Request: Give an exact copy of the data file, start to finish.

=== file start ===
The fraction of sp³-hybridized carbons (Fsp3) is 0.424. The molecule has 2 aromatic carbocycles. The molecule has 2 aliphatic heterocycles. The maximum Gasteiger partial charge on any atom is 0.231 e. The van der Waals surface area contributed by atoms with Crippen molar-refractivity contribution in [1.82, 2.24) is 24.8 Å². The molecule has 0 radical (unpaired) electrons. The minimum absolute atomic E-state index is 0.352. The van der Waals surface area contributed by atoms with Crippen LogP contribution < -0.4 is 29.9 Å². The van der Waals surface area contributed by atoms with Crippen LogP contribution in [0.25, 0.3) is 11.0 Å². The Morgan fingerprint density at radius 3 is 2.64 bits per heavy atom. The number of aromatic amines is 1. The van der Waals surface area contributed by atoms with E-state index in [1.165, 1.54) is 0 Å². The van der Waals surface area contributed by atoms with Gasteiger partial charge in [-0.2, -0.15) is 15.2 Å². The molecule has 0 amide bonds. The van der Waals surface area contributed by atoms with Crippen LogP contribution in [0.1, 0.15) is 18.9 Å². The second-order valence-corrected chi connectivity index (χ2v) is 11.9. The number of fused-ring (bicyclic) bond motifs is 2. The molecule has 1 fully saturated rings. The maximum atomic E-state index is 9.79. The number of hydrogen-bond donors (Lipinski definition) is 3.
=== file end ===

The fraction of sp³-hybridized carbons (Fsp3) is 0.424. The molecule has 2 aromatic carbocycles. The molecule has 2 aliphatic heterocycles. The maximum Gasteiger partial charge on any atom is 0.231 e. The van der Waals surface area contributed by atoms with Crippen molar-refractivity contribution in [1.82, 2.24) is 24.8 Å². The molecule has 0 radical (unpaired) electrons. The minimum absolute atomic E-state index is 0.352. The van der Waals surface area contributed by atoms with Crippen LogP contribution < -0.4 is 29.9 Å². The van der Waals surface area contributed by atoms with Crippen LogP contribution in [0.25, 0.3) is 11.0 Å². The Morgan fingerprint density at radius 3 is 2.64 bits per heavy atom. The number of aromatic amines is 1. The van der Waals surface area contributed by atoms with E-state index in [1.165, 1.54) is 0 Å². The van der Waals surface area contributed by atoms with Gasteiger partial charge in [-0.2, -0.15) is 15.2 Å². The molecule has 0 amide bonds. The van der Waals surface area contributed by atoms with Crippen LogP contribution in [0.1, 0.15) is 18.9 Å². The second-order valence-corrected chi connectivity index (χ2v) is 11.9. The number of fused-ring (bicyclic) bond motifs is 2. The molecule has 1 fully saturated rings. The maximum atomic E-state index is 9.79. The number of hydrogen-bond donors (Lipinski definition) is 3.